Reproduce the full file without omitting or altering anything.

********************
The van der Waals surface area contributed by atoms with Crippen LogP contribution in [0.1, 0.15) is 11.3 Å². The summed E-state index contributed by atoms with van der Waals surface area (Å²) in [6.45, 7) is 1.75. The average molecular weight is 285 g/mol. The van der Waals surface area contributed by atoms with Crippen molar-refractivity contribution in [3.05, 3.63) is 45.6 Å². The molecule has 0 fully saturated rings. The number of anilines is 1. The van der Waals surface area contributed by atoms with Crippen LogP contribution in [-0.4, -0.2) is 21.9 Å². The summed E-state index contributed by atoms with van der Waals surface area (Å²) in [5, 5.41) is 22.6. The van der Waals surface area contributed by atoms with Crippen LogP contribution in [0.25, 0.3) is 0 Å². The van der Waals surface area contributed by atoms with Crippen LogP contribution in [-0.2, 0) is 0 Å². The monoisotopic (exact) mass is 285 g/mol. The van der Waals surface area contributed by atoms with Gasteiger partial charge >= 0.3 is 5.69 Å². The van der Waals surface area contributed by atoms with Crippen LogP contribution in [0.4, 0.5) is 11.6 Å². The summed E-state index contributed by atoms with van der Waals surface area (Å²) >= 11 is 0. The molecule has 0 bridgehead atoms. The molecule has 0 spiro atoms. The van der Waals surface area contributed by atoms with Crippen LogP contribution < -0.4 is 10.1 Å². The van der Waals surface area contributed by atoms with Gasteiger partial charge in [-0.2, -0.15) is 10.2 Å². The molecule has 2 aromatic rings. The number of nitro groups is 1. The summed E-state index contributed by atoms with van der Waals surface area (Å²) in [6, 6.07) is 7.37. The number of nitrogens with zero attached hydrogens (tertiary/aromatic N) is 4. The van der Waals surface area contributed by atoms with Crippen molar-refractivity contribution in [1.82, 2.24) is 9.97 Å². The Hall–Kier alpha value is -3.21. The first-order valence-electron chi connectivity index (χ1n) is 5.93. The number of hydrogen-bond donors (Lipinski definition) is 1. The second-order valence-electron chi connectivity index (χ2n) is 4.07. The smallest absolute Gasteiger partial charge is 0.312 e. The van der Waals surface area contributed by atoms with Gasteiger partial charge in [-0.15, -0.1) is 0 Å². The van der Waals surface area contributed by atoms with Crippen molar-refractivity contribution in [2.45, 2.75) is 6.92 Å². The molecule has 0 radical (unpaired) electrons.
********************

The van der Waals surface area contributed by atoms with Crippen LogP contribution in [0.1, 0.15) is 11.3 Å². The summed E-state index contributed by atoms with van der Waals surface area (Å²) in [6.45, 7) is 1.75. The average molecular weight is 285 g/mol. The van der Waals surface area contributed by atoms with Crippen molar-refractivity contribution in [3.05, 3.63) is 45.6 Å². The molecule has 0 fully saturated rings. The number of anilines is 1. The van der Waals surface area contributed by atoms with Crippen LogP contribution in [-0.4, -0.2) is 21.9 Å². The summed E-state index contributed by atoms with van der Waals surface area (Å²) in [5, 5.41) is 22.6. The van der Waals surface area contributed by atoms with Crippen LogP contribution in [0.25, 0.3) is 0 Å². The van der Waals surface area contributed by atoms with Crippen LogP contribution in [-0.2, 0) is 0 Å². The monoisotopic (exact) mass is 285 g/mol. The van der Waals surface area contributed by atoms with Gasteiger partial charge >= 0.3 is 5.69 Å². The van der Waals surface area contributed by atoms with Crippen LogP contribution in [0.4, 0.5) is 11.6 Å². The summed E-state index contributed by atoms with van der Waals surface area (Å²) >= 11 is 0. The molecule has 0 bridgehead atoms. The molecule has 0 spiro atoms. The van der Waals surface area contributed by atoms with Crippen LogP contribution < -0.4 is 10.1 Å². The van der Waals surface area contributed by atoms with Gasteiger partial charge in [-0.2, -0.15) is 10.2 Å². The molecule has 2 aromatic rings. The number of nitro groups is 1. The summed E-state index contributed by atoms with van der Waals surface area (Å²) in [6, 6.07) is 7.37. The number of nitrogens with zero attached hydrogens (tertiary/aromatic N) is 4. The van der Waals surface area contributed by atoms with Crippen molar-refractivity contribution in [1.82, 2.24) is 9.97 Å². The Hall–Kier alpha value is -3.21. The first-order valence-electron chi connectivity index (χ1n) is 5.93. The number of hydrogen-bond donors (Lipinski definition) is 1. The second-order valence-electron chi connectivity index (χ2n) is 4.07. The smallest absolute Gasteiger partial charge is 0.312 e. The van der Waals surface area contributed by atoms with Gasteiger partial charge in [-0.15, -0.1) is 0 Å². The van der Waals surface area contributed by atoms with Crippen molar-refractivity contribution in [2.45, 2.75) is 6.92 Å². The molecule has 0 radical (unpaired) electrons.